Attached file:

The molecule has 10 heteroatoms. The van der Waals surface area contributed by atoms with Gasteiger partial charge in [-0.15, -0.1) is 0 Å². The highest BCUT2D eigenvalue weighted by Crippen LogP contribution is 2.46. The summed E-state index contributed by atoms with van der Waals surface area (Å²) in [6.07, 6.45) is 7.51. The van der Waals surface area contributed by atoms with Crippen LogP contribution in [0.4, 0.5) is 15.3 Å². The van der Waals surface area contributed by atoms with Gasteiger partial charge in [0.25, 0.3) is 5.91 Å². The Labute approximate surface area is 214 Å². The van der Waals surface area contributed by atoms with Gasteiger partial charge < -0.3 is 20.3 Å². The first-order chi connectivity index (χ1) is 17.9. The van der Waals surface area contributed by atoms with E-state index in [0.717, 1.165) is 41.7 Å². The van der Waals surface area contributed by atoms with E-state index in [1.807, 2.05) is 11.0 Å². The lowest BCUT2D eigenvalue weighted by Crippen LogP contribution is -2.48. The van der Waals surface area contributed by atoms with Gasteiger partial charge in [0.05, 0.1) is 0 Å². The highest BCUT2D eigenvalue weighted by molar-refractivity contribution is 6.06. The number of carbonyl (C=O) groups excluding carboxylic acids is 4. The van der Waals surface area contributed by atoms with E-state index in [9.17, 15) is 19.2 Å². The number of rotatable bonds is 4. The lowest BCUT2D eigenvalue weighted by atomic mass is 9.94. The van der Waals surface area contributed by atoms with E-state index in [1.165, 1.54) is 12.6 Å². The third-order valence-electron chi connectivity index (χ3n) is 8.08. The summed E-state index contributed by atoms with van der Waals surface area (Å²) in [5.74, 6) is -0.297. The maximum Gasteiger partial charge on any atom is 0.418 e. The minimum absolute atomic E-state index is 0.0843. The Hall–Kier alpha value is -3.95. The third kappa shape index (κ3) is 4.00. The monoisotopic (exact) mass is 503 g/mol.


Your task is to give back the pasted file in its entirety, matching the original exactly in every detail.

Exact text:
The molecule has 10 heteroatoms. The van der Waals surface area contributed by atoms with Gasteiger partial charge in [-0.15, -0.1) is 0 Å². The highest BCUT2D eigenvalue weighted by Crippen LogP contribution is 2.46. The summed E-state index contributed by atoms with van der Waals surface area (Å²) in [6.07, 6.45) is 7.51. The van der Waals surface area contributed by atoms with Crippen LogP contribution in [0.4, 0.5) is 15.3 Å². The van der Waals surface area contributed by atoms with Gasteiger partial charge in [0.25, 0.3) is 5.91 Å². The Labute approximate surface area is 214 Å². The van der Waals surface area contributed by atoms with Gasteiger partial charge < -0.3 is 20.3 Å². The first-order chi connectivity index (χ1) is 17.9. The van der Waals surface area contributed by atoms with E-state index in [0.717, 1.165) is 41.7 Å². The van der Waals surface area contributed by atoms with E-state index in [1.807, 2.05) is 11.0 Å². The lowest BCUT2D eigenvalue weighted by Crippen LogP contribution is -2.48. The van der Waals surface area contributed by atoms with Gasteiger partial charge in [0.05, 0.1) is 0 Å². The highest BCUT2D eigenvalue weighted by molar-refractivity contribution is 6.06. The number of carbonyl (C=O) groups excluding carboxylic acids is 4. The van der Waals surface area contributed by atoms with E-state index in [9.17, 15) is 19.2 Å². The number of rotatable bonds is 4. The lowest BCUT2D eigenvalue weighted by atomic mass is 9.94. The van der Waals surface area contributed by atoms with E-state index in [1.165, 1.54) is 12.6 Å². The third-order valence-electron chi connectivity index (χ3n) is 8.08. The summed E-state index contributed by atoms with van der Waals surface area (Å²) in [5.74, 6) is -0.297. The maximum Gasteiger partial charge on any atom is 0.418 e. The minimum absolute atomic E-state index is 0.0843. The Hall–Kier alpha value is -3.95. The third kappa shape index (κ3) is 4.00. The monoisotopic (exact) mass is 503 g/mol.